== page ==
There are no cameras in here, no stage to perform on. There is just Chael Sonnen in his underwear, beat down from 10 weeks of training, worn out from cutting weight, his guard down and his biting tongue at rest. Perhaps this is the real Chael Sonnen, not the man who toes the line between verbal bombast and blunt honesty. Perhaps he’s not a villain at all, just a damn fine showman who turns it up when the klieg lights come on.
Or perhaps this kindness is calculated, too. Perhaps Chael Sonnen knows there’s nothing to be gained from trash-talking Brian Stann. Perhaps he knows the differences are too stark between the felon and the guy who runs a charity for military veterans. Perhaps there’s no room to talk trash, or else he would.
“Coach, are we close?” Sonnen shouts out from the sauna. “I’m breaking.”
Two more minutes bathing in the flames of hell and his coach opens the door. Sonnen collapses on the floor of a nearby shower, and streams of water wash over our villain.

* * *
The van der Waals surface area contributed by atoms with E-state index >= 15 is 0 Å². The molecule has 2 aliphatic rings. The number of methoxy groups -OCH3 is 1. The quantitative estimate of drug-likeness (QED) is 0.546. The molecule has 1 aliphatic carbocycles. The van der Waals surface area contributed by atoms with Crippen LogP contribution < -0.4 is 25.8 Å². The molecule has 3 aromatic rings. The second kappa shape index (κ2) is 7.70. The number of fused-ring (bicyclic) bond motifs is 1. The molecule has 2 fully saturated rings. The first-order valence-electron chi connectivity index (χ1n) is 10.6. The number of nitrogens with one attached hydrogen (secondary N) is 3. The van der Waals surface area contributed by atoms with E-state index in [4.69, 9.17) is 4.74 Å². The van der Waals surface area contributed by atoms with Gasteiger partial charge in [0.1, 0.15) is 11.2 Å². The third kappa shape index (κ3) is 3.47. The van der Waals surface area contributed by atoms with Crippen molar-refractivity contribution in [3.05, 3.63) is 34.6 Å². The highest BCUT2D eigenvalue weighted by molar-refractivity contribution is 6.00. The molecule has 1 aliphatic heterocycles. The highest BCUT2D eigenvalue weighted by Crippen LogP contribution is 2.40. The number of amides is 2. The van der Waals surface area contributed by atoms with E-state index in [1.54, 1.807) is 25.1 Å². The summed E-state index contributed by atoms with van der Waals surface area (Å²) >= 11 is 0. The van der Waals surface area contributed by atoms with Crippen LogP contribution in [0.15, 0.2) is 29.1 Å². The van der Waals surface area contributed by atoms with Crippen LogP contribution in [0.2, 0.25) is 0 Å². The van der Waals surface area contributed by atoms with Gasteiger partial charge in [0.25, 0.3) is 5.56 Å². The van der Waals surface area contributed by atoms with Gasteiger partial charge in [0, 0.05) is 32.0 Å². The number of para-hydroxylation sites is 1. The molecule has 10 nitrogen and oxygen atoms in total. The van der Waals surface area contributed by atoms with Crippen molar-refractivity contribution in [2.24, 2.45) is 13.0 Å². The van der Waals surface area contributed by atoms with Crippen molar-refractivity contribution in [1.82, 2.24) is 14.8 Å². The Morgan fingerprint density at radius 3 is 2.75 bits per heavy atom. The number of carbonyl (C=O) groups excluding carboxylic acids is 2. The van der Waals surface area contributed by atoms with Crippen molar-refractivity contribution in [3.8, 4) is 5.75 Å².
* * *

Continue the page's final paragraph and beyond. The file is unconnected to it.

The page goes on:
Our hero walks into the media room. It’s media day for Brian Stann, and he’s doing another media interview, part of the buildup to his fight.
Stann, the 31-year-old retired Marine captain, listens earnestly when he hears the same media question he’s heard maybe a thousand times: Tell us about your Silver Star. Tell us how it makes you a better fighter.
Stann doesn’t like to go into the details of what happened back in 2005. He was the leader of 42 men in the 2nd Mobile Assault Platoon, 3rd Battalion, 2nd Marine Division. They were ambushed trying to secure a bridge in Iraq. For six days, his Marines held out against heavy fire. All the men survived, and Stann was awarded the nation’s third-highest combat military decoration.